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June 29th, 2017

Insight

Israel doesn't need American foreign aid

Jeff Jacoby

By Jeff Jacoby

Published Sept. 6, 2016

Israel doesn't need American foreign aid
Traditional pro-Israel organizations such as AIPAC lobby vigorously to maintain US military aid to the Jewish state. They regard the annual subsidy as a mark of the bond between the two allies.

A longtime reader, unabashedly Zionist, chastises me.

"I can't believe you're going to vote for Gary Johnson for president," she writes. "You've always been a great supporter of Israel. How can you be with a candidate who wants to eliminate US aid to Israel?"

I replied that Johnson, the Libertarian Party nominee, has a number of positions I strongly disagree with. But this isn't one of them. I want to eliminate US aid to Israel too.

Johnson has said that he "advocate[s] ending all foreign aid" and has criticized the federal government for "spending us deeper and deeper into debt while we shell out billions in foreign aid we can no longer afford." The Libertarian platform endorses a policy of no foreign intervention, "including military and economic aid."

At the same time, Johnson has said unequivocally that "Israel has been and will remain an important ally." Both he and his running mate, Bill Weld, are former Republican governors; both appear to hold Israel in the same esteem that most Americans do — particularly Americans with Republican or conservative leanings.

But is it possible to support Israel and uphold the importance of the US-Israeli relationship while simultaneously opposing the annual subsidy Congress provides to Israel's military? Of course it is. The Jewish state, with its booming economy, doesn't need American charity. If only out of national self-respect, Israel should want to wean itself off the US dole — and America shouldn't want its friendship for its stalwart Middle East ally to be tainted by financial dependence.

Admittedly, this is not the traditional pro-Israel view. The American Israel Public Affairs Committee (AIPAC) characterizes US military aid to Israel as "the most tangible manifestation of American support." That aid currently amounts to $3.1 billion a year, and will likely rise to $3.8 billion if a proposed 10-year aid package — which AIPAC vigorously supports — is approved. For decades, pro-Israel groups like AIPAC have stressed that US aid represents "the immutability of the US-Israel alliance." And Israel-bashers agree: Many of them venomously denounce US aid precisely because they detest the close ties between Washington and Jerusalem that the aid reflects.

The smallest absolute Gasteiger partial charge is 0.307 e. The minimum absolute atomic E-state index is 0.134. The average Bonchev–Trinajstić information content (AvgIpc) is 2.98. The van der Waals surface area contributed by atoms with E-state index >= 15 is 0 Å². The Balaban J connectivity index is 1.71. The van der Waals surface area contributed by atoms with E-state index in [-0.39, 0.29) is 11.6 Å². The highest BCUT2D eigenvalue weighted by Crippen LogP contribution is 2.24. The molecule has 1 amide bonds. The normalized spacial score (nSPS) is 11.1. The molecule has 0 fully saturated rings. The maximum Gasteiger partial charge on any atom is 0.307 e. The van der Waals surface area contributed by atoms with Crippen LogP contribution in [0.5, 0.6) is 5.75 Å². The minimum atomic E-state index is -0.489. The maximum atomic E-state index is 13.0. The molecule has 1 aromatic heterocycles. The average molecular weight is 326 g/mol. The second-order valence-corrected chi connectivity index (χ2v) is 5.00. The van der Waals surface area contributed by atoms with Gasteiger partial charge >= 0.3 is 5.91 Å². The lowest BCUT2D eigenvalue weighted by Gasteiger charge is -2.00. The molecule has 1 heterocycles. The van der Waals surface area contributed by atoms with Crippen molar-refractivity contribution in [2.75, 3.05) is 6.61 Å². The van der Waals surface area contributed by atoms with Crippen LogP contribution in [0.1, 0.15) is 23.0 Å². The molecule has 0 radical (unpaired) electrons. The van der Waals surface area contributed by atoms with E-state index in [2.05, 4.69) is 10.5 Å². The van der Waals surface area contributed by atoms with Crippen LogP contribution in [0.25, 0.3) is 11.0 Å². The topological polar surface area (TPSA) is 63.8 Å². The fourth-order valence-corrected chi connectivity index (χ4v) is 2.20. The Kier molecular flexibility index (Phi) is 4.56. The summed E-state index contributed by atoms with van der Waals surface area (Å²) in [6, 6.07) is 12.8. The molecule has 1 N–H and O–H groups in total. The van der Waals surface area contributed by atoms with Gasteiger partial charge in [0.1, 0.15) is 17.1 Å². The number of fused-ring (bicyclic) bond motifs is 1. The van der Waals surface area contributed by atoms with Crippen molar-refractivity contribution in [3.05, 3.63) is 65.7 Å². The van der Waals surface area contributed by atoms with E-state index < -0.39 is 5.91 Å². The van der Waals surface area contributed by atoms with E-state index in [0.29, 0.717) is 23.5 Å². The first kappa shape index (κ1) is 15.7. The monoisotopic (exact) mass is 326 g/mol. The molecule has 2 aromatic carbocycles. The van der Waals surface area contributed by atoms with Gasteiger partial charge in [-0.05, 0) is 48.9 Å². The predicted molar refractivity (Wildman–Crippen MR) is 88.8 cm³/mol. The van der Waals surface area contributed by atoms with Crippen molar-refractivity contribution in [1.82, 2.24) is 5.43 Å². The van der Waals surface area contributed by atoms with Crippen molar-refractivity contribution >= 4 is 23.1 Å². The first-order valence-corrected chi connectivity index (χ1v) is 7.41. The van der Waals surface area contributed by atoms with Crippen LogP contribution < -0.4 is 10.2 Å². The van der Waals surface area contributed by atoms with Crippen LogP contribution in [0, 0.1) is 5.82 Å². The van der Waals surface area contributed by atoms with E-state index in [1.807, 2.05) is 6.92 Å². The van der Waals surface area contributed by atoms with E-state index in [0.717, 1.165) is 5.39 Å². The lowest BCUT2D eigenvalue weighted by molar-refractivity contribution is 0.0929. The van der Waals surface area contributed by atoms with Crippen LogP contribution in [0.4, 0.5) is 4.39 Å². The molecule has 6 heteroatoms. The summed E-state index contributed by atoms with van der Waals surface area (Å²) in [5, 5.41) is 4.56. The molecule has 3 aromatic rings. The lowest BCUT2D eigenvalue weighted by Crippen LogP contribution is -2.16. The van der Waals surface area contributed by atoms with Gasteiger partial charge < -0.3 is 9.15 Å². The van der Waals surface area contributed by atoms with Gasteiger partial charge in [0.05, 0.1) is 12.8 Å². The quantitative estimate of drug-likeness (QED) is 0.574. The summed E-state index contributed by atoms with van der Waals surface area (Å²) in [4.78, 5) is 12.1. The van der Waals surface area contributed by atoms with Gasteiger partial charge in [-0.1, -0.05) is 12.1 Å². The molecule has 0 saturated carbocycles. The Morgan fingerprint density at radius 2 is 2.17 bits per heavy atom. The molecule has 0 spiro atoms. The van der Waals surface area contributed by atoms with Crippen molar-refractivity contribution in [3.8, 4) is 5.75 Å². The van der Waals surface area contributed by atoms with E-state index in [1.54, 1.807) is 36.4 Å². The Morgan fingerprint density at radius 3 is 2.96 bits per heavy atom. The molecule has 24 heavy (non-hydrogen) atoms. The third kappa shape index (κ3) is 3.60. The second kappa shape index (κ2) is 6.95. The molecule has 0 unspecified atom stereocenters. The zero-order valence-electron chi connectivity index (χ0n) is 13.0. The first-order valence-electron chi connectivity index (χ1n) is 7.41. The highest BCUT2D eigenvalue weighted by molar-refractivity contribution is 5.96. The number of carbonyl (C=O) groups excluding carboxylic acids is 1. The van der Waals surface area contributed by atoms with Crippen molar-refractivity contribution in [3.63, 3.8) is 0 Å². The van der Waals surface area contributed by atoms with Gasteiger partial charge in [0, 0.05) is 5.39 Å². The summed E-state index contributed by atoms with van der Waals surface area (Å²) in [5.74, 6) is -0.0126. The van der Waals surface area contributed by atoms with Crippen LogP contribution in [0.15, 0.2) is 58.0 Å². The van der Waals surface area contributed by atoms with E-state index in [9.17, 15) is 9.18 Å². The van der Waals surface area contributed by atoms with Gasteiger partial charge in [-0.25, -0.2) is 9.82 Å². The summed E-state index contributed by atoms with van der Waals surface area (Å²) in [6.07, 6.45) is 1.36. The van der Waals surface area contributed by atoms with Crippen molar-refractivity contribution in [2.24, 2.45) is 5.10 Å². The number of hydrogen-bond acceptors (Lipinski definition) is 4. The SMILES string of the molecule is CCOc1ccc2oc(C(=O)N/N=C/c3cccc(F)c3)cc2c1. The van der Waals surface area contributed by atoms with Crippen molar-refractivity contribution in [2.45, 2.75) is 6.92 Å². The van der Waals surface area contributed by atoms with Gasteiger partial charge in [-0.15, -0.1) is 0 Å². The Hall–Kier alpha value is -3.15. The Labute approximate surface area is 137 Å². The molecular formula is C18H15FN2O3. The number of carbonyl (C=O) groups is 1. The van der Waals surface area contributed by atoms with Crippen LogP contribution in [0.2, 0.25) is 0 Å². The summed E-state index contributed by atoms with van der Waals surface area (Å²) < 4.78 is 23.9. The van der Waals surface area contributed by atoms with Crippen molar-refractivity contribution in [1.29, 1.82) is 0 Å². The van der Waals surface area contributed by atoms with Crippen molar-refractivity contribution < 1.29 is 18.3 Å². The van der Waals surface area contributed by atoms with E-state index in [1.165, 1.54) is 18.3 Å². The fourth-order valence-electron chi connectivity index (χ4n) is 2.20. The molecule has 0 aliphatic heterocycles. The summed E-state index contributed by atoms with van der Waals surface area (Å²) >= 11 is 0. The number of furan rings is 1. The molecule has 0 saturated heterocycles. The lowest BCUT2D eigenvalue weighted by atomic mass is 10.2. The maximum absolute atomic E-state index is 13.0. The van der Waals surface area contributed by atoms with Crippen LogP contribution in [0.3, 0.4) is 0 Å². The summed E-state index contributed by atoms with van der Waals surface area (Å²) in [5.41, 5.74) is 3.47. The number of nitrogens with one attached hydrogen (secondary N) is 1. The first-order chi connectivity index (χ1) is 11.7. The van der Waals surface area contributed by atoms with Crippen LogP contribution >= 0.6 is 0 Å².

But the US-Israel alliance would be stronger, not weaker, if the financial largesse were removed from the picture. That money comes with strings attached — strings that by definition limit Israel's freedom to make choices.

For example, Israel is required to spend 75 percent of each year's assistance in the United States. That money may not be used to pursue military R&D or acquire weapons in Israel itself, even though the country has a domestic arms industry with a global reputation. (Under the new package being negotiated, Israel would have to spend all US aid in the United States.) Military aid to Israel thus amounts to a significant subsidy for the US defense industry. That may be great for Lockheed Martin, but it has inevitably distorted Israel's military decision-making.

In an interview with Defense News last month, the former commander of the Israel Defense Force's Northern Corps and one-time head of its military colleges argued that US defense assistance "harms and corrupts" his country's national security interests.

"Israel is so addicted to advanced US platforms and the US weaponry they deliver that we've stopping thinking creatively in terms of operational concepts," said Major General Gershon Hacohen, who is now a reservist in the IDF. Dependence on US aid, he contends, has institutionalized Israeli reliance on air power and ever-more-advanced technology, at the expense of focusing more intensively on ground maneuvers and the unique threat posed by enemies waging asymmetric warfare.

Hacohen thinks Israel should break its addiction to US aid, and he's not alone in saying so. Naftali Bennett, an Israeli cabinet minister who made a fortune in software engineering before entering politics, also wants to cut the cord. US military aid, he points out, amounts to only 1 percent of Israel's nearly $300 billion GDP. A generation ago, American aid might have been indispensable.

But the country today, he says, "is much stronger, much wealthier, and we need to be independent." Support for winding down the military handouts comes as well from elder statesman Moshe Arens, a former Israeli defense minister and ambassador to Washington. "We love to get it . . . but we could get along without it," Arens told a parliamentary conference in 2013.

Besides military aid, the United States for many years supplied Israel with economic assistance funds. By the 1990s, the notion that Israel's surging high-tech economy needed to be propped up by American taxpayers had become embarrassing. The subsidies were phased out. By 2007 they were gone, and no one regrets their disappearance.

What happened with economic aid should now happen with military aid. Israel is healthy enough to stand on its own two feet, and it should be a matter of pride for it to do so. The ties that bind Americans and Israelis are among the strongest in the world. Disentangle them from foreign aid, and they'll be even stronger.

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